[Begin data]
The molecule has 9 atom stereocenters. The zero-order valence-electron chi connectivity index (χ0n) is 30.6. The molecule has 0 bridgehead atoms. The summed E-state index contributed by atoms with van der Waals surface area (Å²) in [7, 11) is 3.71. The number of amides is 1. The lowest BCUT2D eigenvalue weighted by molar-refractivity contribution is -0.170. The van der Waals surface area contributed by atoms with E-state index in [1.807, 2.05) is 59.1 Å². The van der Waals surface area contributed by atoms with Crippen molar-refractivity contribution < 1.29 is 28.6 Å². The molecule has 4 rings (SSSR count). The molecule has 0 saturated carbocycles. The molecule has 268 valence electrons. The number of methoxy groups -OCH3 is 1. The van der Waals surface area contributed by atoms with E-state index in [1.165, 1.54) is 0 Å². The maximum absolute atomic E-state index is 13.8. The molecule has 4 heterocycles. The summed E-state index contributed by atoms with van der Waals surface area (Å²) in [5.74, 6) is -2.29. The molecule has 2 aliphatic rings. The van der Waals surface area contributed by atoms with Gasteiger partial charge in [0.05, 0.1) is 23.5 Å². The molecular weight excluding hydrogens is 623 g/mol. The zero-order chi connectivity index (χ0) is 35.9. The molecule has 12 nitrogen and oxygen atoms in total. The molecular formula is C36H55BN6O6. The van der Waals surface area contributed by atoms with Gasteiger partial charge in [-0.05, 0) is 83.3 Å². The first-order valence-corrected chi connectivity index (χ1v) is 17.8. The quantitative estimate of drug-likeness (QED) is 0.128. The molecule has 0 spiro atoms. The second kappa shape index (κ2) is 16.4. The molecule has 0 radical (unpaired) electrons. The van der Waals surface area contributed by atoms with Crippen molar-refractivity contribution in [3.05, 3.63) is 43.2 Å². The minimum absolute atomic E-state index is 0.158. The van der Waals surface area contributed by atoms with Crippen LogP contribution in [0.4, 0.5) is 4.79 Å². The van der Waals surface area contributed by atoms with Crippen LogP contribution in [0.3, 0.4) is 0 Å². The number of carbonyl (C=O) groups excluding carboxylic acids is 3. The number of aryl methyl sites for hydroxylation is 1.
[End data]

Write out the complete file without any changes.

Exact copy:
The molecule has 9 atom stereocenters. The zero-order valence-electron chi connectivity index (χ0n) is 30.6. The molecule has 0 bridgehead atoms. The summed E-state index contributed by atoms with van der Waals surface area (Å²) in [7, 11) is 3.71. The number of amides is 1. The lowest BCUT2D eigenvalue weighted by molar-refractivity contribution is -0.170. The van der Waals surface area contributed by atoms with E-state index in [1.807, 2.05) is 59.1 Å². The van der Waals surface area contributed by atoms with Crippen molar-refractivity contribution < 1.29 is 28.6 Å². The molecule has 4 rings (SSSR count). The molecule has 0 saturated carbocycles. The molecule has 268 valence electrons. The number of methoxy groups -OCH3 is 1. The van der Waals surface area contributed by atoms with E-state index in [1.165, 1.54) is 0 Å². The maximum absolute atomic E-state index is 13.8. The molecule has 4 heterocycles. The summed E-state index contributed by atoms with van der Waals surface area (Å²) in [5.74, 6) is -2.29. The molecule has 2 aliphatic rings. The van der Waals surface area contributed by atoms with Gasteiger partial charge in [0.05, 0.1) is 23.5 Å². The molecular weight excluding hydrogens is 623 g/mol. The zero-order chi connectivity index (χ0) is 35.9. The molecule has 12 nitrogen and oxygen atoms in total. The molecular formula is C36H55BN6O6. The van der Waals surface area contributed by atoms with Gasteiger partial charge in [-0.05, 0) is 83.3 Å². The first-order valence-corrected chi connectivity index (χ1v) is 17.8. The quantitative estimate of drug-likeness (QED) is 0.128. The molecule has 0 spiro atoms. The second kappa shape index (κ2) is 16.4. The molecule has 0 radical (unpaired) electrons. The van der Waals surface area contributed by atoms with Crippen molar-refractivity contribution in [3.05, 3.63) is 43.2 Å². The minimum absolute atomic E-state index is 0.158. The van der Waals surface area contributed by atoms with Crippen LogP contribution in [0.4, 0.5) is 4.79 Å². The van der Waals surface area contributed by atoms with Crippen LogP contribution in [0.3, 0.4) is 0 Å². The number of carbonyl (C=O) groups excluding carboxylic acids is 3. The number of aryl methyl sites for hydroxylation is 1.